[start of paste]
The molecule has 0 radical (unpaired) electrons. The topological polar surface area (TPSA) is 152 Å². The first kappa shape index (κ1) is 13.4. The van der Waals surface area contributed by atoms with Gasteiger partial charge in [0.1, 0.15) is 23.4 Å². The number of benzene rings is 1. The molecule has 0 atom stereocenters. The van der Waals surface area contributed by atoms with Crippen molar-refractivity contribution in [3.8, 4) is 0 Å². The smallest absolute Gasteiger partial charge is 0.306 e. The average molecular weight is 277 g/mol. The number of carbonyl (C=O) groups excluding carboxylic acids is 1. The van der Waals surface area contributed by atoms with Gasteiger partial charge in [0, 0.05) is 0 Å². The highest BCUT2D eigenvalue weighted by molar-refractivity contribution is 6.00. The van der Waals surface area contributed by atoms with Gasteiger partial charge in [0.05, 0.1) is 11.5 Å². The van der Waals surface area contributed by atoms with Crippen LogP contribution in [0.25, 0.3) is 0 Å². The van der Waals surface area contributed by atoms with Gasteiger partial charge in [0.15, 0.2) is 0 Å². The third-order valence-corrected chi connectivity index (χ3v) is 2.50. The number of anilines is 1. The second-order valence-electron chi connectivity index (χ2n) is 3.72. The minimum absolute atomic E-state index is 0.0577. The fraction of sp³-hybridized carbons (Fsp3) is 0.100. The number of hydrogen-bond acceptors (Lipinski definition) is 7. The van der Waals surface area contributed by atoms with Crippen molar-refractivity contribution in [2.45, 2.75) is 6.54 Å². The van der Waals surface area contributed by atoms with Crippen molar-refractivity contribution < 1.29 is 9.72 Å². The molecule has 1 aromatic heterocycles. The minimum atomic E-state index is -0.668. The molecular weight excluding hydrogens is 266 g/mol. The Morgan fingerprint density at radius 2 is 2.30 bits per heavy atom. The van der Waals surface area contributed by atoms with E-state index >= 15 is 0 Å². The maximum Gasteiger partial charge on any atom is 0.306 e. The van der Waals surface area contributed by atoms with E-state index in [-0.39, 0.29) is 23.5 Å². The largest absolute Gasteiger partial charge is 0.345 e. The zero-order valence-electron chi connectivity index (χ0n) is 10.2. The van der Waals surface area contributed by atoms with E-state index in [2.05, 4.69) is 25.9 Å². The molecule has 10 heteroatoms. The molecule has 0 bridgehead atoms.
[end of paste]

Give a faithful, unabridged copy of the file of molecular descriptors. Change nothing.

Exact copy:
The molecule has 0 radical (unpaired) electrons. The topological polar surface area (TPSA) is 152 Å². The first kappa shape index (κ1) is 13.4. The van der Waals surface area contributed by atoms with Gasteiger partial charge in [0.1, 0.15) is 23.4 Å². The number of benzene rings is 1. The molecule has 0 atom stereocenters. The van der Waals surface area contributed by atoms with Crippen molar-refractivity contribution in [3.8, 4) is 0 Å². The smallest absolute Gasteiger partial charge is 0.306 e. The average molecular weight is 277 g/mol. The number of carbonyl (C=O) groups excluding carboxylic acids is 1. The van der Waals surface area contributed by atoms with Gasteiger partial charge in [0, 0.05) is 0 Å². The highest BCUT2D eigenvalue weighted by molar-refractivity contribution is 6.00. The van der Waals surface area contributed by atoms with Gasteiger partial charge in [0.05, 0.1) is 11.5 Å². The van der Waals surface area contributed by atoms with Crippen LogP contribution in [0.25, 0.3) is 0 Å². The van der Waals surface area contributed by atoms with Gasteiger partial charge in [0.15, 0.2) is 0 Å². The third-order valence-corrected chi connectivity index (χ3v) is 2.50. The number of anilines is 1. The second-order valence-electron chi connectivity index (χ2n) is 3.72. The minimum absolute atomic E-state index is 0.0577. The fraction of sp³-hybridized carbons (Fsp3) is 0.100. The number of hydrogen-bond acceptors (Lipinski definition) is 7. The van der Waals surface area contributed by atoms with Crippen molar-refractivity contribution in [2.45, 2.75) is 6.54 Å². The van der Waals surface area contributed by atoms with Crippen molar-refractivity contribution < 1.29 is 9.72 Å². The molecule has 1 aromatic heterocycles. The minimum atomic E-state index is -0.668. The molecular weight excluding hydrogens is 266 g/mol. The Morgan fingerprint density at radius 2 is 2.30 bits per heavy atom. The van der Waals surface area contributed by atoms with E-state index >= 15 is 0 Å². The maximum Gasteiger partial charge on any atom is 0.306 e. The van der Waals surface area contributed by atoms with E-state index in [-0.39, 0.29) is 23.5 Å². The largest absolute Gasteiger partial charge is 0.345 e. The zero-order valence-electron chi connectivity index (χ0n) is 10.2. The van der Waals surface area contributed by atoms with E-state index in [2.05, 4.69) is 25.9 Å². The molecule has 10 heteroatoms. The molecule has 0 bridgehead atoms.